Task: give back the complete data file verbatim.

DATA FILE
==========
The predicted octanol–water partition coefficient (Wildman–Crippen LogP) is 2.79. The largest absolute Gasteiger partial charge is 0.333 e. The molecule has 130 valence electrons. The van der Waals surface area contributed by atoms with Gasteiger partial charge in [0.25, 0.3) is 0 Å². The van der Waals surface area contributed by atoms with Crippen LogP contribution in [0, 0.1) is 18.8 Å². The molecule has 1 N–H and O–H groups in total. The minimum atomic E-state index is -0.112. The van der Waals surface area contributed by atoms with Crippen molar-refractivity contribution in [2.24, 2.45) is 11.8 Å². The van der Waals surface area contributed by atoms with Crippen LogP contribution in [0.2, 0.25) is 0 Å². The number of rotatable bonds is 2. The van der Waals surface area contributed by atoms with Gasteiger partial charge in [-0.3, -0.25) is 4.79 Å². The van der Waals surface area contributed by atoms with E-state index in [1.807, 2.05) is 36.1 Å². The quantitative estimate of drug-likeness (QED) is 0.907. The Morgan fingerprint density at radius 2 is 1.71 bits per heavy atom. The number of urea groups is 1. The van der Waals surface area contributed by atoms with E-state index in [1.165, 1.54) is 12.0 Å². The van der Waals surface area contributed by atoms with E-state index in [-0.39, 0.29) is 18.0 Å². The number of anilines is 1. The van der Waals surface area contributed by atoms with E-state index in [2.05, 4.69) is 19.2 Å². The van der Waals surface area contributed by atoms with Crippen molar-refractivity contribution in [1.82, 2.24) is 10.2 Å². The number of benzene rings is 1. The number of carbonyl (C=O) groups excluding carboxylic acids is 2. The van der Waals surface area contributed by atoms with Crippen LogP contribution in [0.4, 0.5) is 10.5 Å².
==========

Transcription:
The predicted octanol–water partition coefficient (Wildman–Crippen LogP) is 2.79. The largest absolute Gasteiger partial charge is 0.333 e. The molecule has 130 valence electrons. The van der Waals surface area contributed by atoms with Gasteiger partial charge in [0.25, 0.3) is 0 Å². The van der Waals surface area contributed by atoms with Crippen LogP contribution in [0, 0.1) is 18.8 Å². The molecule has 1 N–H and O–H groups in total. The minimum atomic E-state index is -0.112. The van der Waals surface area contributed by atoms with Crippen molar-refractivity contribution in [2.24, 2.45) is 11.8 Å². The van der Waals surface area contributed by atoms with Crippen LogP contribution in [0.2, 0.25) is 0 Å². The number of rotatable bonds is 2. The van der Waals surface area contributed by atoms with Gasteiger partial charge in [-0.3, -0.25) is 4.79 Å². The van der Waals surface area contributed by atoms with E-state index in [1.807, 2.05) is 36.1 Å². The quantitative estimate of drug-likeness (QED) is 0.907. The Morgan fingerprint density at radius 2 is 1.71 bits per heavy atom. The number of urea groups is 1. The van der Waals surface area contributed by atoms with E-state index in [1.165, 1.54) is 12.0 Å². The van der Waals surface area contributed by atoms with E-state index in [-0.39, 0.29) is 18.0 Å². The number of anilines is 1. The van der Waals surface area contributed by atoms with E-state index in [2.05, 4.69) is 19.2 Å². The van der Waals surface area contributed by atoms with Crippen molar-refractivity contribution in [1.82, 2.24) is 10.2 Å². The number of benzene rings is 1. The number of carbonyl (C=O) groups excluding carboxylic acids is 2. The van der Waals surface area contributed by atoms with Crippen LogP contribution in [0.4, 0.5) is 10.5 Å².